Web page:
At the suppression hearing the district court refused to take evidence on the alleged falsity of the allegations contained in the affidavit and ruled that there was "no reason to go into it, because it's based on the face of the affidavit." II R. 45-47. In its written order denying the suppression motion, the district court also ruled "that the buildings particularly identified in the affidavit were a single 'place' within the meaning of the Fourth Amendment." I R. 11.
In describing the premises to be searched the affidavit specifically identified four separate structures "a garage known as Kenney's Garage, a warehouse, a mobile home and a camping trailer." Additionally it provided a physical description of the premises and each structure along with a geographical description of the structures in relation to each other. II Supp. R. 4-5. The affiant, a state narcotics agent, alleged that he was told by a federal DEA undercover agent that the agent had purchased one kilo of heroin that day from the Vega brothers; that the agent had telephoned the Vega brothers that day pursuant to their request at a number which was listed to "Kenneth Bonney and the premises described above"; that Eddie Vega told the agent during the phone conversation "that he had a load of marijauan (sic) for sale and that the marijuana was present at the premises described above"; and that during the heroin sale Eddie Vega showed the agent a sample of marijuana "which came from the place of the telephone conversation." II Supp. R. 4. It was upon these allegations that a state judge found probable cause to issue a search warrant for the four structures. II Supp. R. 6.
In view of the significant federal involvement in the incident,22 the affidavit must satisfy federal constitutional requirements and certain provisions of Fed.R.Crim.P. 41. See United States v. Sellers, 483 F.2d 37, 43 (5th Cir.), Cert. denied, 417 U.S. 908, 94 S.Ct. 2604, 41 L.Ed.2d 212. However the affidavit should be considered in a commonsense, nontechnical manner, with deference given in marginal cases to the prior determination of probable cause by the issuing authority. Spinelli v. United States, 393 U.S. 410, 419, 89 S.Ct. 584, 21 L.Ed.2d 637; United States v. Ventresca, 380 U.S. 102, 108-09, 85 S.Ct. 741, 13 L.Ed.2d 684; United States v. DePugh, 452 F.2d 915, 921 (10th Cir.), Cert. denied, 407 U.S. 920, 92 S.Ct. 2452, 32 L.Ed.2d 805. Our consideration of the probable cause showing must be based solely on the facts and circumstances presented in the affidavit when application for the warrant was made. United States v. Gibbons, supra, 607 F.2d at 1327. Thus information which may be known to the affiant or which is subsequently revealed at a later hearing, but which was not submitted to the issuing official, is irrelevant.23 Aguilar v. Texas, 378 U.S. 108, 109 n. 1, 84 S.Ct. 1509, 12 L.Ed.2d 723.
The affidavit sought and the warrant authorized a search of four separate structures. Generally a single warrant may authorize the search of several different places or residences; however probable cause must be shown for searching each area. See United States v. Olt, 492 F.2d 910, 911 (6th Cir.); United States v. Hinton, 219 F.2d 324, 325-26 (7th Cir.); State v. Ferrari, 80 N.M. 714, 460 P.2d 244, 248 (1969); See generally 2 W. Lafave, Search and Seizure, A Treatise on the Fourth Amendment § 4.5(c) at 83 (1978). Here, however the Government argues, and the district court apparently held, that because the buildings identified in the affidavit were a "single place," it was unnecessary that probable cause be separately shown as to each structure.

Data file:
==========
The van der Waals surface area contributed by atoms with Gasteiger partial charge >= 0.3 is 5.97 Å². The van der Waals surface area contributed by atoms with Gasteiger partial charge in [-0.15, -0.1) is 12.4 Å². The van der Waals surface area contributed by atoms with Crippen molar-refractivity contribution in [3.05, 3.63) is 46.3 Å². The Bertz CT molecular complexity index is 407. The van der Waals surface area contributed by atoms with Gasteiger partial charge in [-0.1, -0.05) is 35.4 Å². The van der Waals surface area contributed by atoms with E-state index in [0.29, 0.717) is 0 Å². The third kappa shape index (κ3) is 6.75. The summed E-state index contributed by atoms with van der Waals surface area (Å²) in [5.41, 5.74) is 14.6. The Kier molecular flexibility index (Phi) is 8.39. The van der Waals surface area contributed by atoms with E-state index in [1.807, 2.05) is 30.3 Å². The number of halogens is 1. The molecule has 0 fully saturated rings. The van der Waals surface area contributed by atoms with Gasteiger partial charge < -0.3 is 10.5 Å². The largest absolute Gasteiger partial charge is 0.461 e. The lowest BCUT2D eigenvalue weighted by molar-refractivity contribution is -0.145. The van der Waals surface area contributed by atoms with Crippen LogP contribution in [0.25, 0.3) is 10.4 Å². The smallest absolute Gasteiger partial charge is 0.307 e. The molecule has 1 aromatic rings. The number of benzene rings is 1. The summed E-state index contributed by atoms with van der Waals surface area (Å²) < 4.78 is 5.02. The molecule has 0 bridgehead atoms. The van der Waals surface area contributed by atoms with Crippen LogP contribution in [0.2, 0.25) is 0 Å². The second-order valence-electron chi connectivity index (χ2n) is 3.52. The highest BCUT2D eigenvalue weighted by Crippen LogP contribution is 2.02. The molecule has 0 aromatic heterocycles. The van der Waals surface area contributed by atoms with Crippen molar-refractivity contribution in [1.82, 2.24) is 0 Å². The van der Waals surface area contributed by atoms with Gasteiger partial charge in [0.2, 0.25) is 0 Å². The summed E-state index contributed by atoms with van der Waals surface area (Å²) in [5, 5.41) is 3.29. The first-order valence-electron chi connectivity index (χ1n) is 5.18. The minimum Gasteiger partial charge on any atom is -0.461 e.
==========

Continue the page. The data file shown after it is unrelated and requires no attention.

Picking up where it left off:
Generally such a "single unit" theory has been applied in situations where a warrant was issued for a building which, from its outward appearance, could "be taken to be a single-occupancy structure and neither the affiant nor other investigating officers nor the executing officers knew or had reason to know of the structure's actual multiple-occupancy character until execution of the warrant was under way." 2 W. Lafave, Search and Seizure, A Treatise on the Fourth Amendment § 4.5(b) at 79 (1978). While there is little direct authority on point, we think that this exception to the general rule might be properly applied here since there was no indication in the affidavit that the premises were used for more than one individual's residence or business. See Carney v. United States, 79 F.2d 821, 822 (6th Cir.). See also United States v. Votteller, 544 F.2d 1355, 1364 (6th Cir.) (external indicia of independent residences).
On this basis the sufficiency of the affidavit might be sustained. However, there remains the question of whether there was a material misrepresentation of fact in the affidavit and whether the trial court erred in refusing to permit the appellant to establish such misrepresentation at the suppression hearing. In this connection the trial court rejected the offer of the appellant to demonstrate the misrepresentations, indicating that there was no reason to go beyond the face of the affidavit. II R. 47. The appellant, however, made an offer of proof that the affiant himself would testify that the DEA agent had told him the Vega brothers were calling from a listed phone number, that they made allegations (dealing with the presence of marijuana) about the place from which the call was made, that the affiant checked the phone number and found it was listed to Kenneth Bonney's garage "which is a separate structure separately owned and occupied, and not adjoining that trailer that was searched . . . ." Id. at 47.24 Prior to this offer of proof there had been evidence that the mobile home was over 300 feet from the garage where the phone was located, was not visible from the garage, and that Kenneth Bonney lived in another building about 150 feet from the garage. II R. 23.